I have only fuzzy memories of the late nineties, but I can clearly remember finding out way back in 1999 that Jon Stewart was taking over for Craig Kilborn, and actually thinking…this guy’ll never be able to replace Craig. And he didn’t. Instead, he reinvented The Daily Show as many of us have known it for the last sixteen years: a pop-culture platform for reframing in humor what many of us experienced as the––insert your own hyperbolic adjective here––of coming to adulthood against the backdrop of the Bush years, 9/11, the wars in Iraq and Afghanistan, and the economic meltdown of 2008. For me, The Daily Show, and later The Colbert Report, operated as cathartic performance art that challenged traditional notions of the real/fake binary.
When I was growing up, traditional news programs were a staple in my family. I have clear synesthetic memories of the smell of breakfast cooking as my Dad got ready for work, my brother and I in pajamas, the family conversation overlaying the familiar babble of the local news station as it played in background. As a child, I remember trusting those talking heads because they seemed so official, so possessed of “capital T” Truth.
After the clusterf*ck that was the 2000 election (the first I was old enough to vote in), I found myself increasingly kerfuffled every time I tuned in to traditional news outlets. The Daily Show represented a way to stay connected to current political information without disintegrating into a puddle of panic. As time marched on, and the aggravation of the 2000 election was overshadowed by the horror of 9/11 and the ensuing madness of the wars in Afghanistan and Iraq, Stewart’s, and later Colbert’s, humor transmuted the shock and sorrow of those difficult years. I found myself trusting The Daily Show in a way that I could no longer trust other sources of news, and I was not alone. Many of my friends had turned away from traditional news outlets, preferring to get their information from the Internet, each other, and Comedy Central.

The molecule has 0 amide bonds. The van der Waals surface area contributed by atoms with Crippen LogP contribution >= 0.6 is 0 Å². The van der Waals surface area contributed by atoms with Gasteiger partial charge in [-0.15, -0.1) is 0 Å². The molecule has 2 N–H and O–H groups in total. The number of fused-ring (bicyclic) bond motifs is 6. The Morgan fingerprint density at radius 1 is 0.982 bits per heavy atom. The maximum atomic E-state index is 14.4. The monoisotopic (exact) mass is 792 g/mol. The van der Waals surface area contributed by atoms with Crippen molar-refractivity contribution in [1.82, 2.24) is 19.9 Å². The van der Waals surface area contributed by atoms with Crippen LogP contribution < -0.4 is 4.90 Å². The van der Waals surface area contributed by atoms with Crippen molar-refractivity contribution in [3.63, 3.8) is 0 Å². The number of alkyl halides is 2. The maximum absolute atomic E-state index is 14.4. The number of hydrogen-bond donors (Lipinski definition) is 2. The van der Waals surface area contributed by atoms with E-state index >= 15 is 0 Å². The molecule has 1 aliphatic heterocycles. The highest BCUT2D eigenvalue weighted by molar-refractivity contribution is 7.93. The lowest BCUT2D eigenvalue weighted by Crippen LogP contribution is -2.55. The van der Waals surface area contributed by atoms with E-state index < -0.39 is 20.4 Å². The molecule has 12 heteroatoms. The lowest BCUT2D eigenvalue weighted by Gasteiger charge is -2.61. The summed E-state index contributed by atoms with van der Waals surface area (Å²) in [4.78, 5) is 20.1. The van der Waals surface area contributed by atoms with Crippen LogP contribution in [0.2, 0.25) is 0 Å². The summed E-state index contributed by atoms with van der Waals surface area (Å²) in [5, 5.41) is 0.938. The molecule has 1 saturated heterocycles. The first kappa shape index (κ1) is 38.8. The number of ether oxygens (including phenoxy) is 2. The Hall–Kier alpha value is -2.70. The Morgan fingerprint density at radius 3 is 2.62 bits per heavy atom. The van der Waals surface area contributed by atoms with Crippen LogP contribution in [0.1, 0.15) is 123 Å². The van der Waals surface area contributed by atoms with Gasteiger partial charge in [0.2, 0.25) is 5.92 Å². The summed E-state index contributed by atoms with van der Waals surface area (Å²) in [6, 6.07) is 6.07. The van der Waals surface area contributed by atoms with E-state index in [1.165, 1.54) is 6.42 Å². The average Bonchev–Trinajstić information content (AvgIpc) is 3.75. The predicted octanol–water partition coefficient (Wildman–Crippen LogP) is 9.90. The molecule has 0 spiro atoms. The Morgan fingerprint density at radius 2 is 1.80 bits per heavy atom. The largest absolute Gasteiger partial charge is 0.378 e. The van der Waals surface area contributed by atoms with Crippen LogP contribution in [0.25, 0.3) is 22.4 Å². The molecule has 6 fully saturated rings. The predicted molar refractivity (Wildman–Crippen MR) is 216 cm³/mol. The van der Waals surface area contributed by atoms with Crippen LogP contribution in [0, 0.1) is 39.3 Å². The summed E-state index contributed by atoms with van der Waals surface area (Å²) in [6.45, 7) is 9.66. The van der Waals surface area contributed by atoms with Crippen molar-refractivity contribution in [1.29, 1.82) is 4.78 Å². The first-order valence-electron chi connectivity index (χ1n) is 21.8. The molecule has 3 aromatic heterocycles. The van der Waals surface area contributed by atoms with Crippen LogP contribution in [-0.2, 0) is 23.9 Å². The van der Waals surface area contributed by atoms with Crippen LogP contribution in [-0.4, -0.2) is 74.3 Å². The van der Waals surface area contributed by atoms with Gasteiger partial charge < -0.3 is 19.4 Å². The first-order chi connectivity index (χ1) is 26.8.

The trust that my generation has placed in Stewart and Colbert has evoked nervousness and ire from both sides of the political spectrum. And while it’s easy to accuse The Daily Show and The Colbert Report of diffusing activist outrage and fizzling real feelings of political discontent, I have to (sheepishly) admit that the majority of my “outrage” tends to manifest as paralyzing terror. So, while perhaps some people’s political momentum was arrested, The Daily Show and Colbert Report kept me in the world, kept me in the pipeline of information, and forced me to laugh at the insanity instead of hide from it. Is this the most effective strategy for political change? Probably not. Has it kept me involved in a certain way, yeah.